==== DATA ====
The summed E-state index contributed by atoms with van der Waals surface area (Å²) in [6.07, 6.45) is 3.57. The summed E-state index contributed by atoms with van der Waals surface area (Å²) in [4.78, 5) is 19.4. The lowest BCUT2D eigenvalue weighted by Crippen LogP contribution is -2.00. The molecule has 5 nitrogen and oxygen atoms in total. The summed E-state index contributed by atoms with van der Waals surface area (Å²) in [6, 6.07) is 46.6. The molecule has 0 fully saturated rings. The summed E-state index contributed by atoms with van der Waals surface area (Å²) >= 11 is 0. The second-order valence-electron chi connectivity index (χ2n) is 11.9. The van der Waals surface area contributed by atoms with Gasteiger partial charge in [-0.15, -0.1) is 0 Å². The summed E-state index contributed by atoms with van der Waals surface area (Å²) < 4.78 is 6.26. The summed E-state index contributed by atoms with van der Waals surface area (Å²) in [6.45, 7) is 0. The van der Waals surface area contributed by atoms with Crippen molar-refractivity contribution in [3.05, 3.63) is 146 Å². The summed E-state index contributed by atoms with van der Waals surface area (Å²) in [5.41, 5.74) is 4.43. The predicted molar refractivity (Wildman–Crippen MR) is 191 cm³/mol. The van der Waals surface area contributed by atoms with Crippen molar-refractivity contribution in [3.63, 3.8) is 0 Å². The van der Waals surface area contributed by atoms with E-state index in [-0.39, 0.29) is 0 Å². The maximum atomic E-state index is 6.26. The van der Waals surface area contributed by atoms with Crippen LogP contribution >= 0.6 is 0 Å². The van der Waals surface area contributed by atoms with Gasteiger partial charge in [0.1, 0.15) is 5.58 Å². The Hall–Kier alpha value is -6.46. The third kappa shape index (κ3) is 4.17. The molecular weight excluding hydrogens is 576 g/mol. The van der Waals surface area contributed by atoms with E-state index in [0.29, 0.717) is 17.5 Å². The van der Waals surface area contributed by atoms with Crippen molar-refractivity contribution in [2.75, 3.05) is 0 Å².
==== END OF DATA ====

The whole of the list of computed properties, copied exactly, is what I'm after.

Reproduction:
The summed E-state index contributed by atoms with van der Waals surface area (Å²) in [6.07, 6.45) is 3.57. The summed E-state index contributed by atoms with van der Waals surface area (Å²) in [4.78, 5) is 19.4. The lowest BCUT2D eigenvalue weighted by Crippen LogP contribution is -2.00. The molecule has 5 nitrogen and oxygen atoms in total. The summed E-state index contributed by atoms with van der Waals surface area (Å²) in [6, 6.07) is 46.6. The molecule has 0 fully saturated rings. The summed E-state index contributed by atoms with van der Waals surface area (Å²) >= 11 is 0. The second-order valence-electron chi connectivity index (χ2n) is 11.9. The van der Waals surface area contributed by atoms with Gasteiger partial charge in [-0.15, -0.1) is 0 Å². The summed E-state index contributed by atoms with van der Waals surface area (Å²) < 4.78 is 6.26. The summed E-state index contributed by atoms with van der Waals surface area (Å²) in [6.45, 7) is 0. The van der Waals surface area contributed by atoms with Crippen molar-refractivity contribution in [3.05, 3.63) is 146 Å². The summed E-state index contributed by atoms with van der Waals surface area (Å²) in [5.41, 5.74) is 4.43. The predicted molar refractivity (Wildman–Crippen MR) is 191 cm³/mol. The van der Waals surface area contributed by atoms with Crippen molar-refractivity contribution in [3.63, 3.8) is 0 Å². The van der Waals surface area contributed by atoms with E-state index in [-0.39, 0.29) is 0 Å². The maximum atomic E-state index is 6.26. The van der Waals surface area contributed by atoms with Crippen LogP contribution >= 0.6 is 0 Å². The van der Waals surface area contributed by atoms with Gasteiger partial charge in [0.1, 0.15) is 5.58 Å². The Hall–Kier alpha value is -6.46. The third kappa shape index (κ3) is 4.17. The molecular weight excluding hydrogens is 576 g/mol. The van der Waals surface area contributed by atoms with E-state index in [0.29, 0.717) is 17.5 Å². The van der Waals surface area contributed by atoms with Crippen molar-refractivity contribution in [2.75, 3.05) is 0 Å².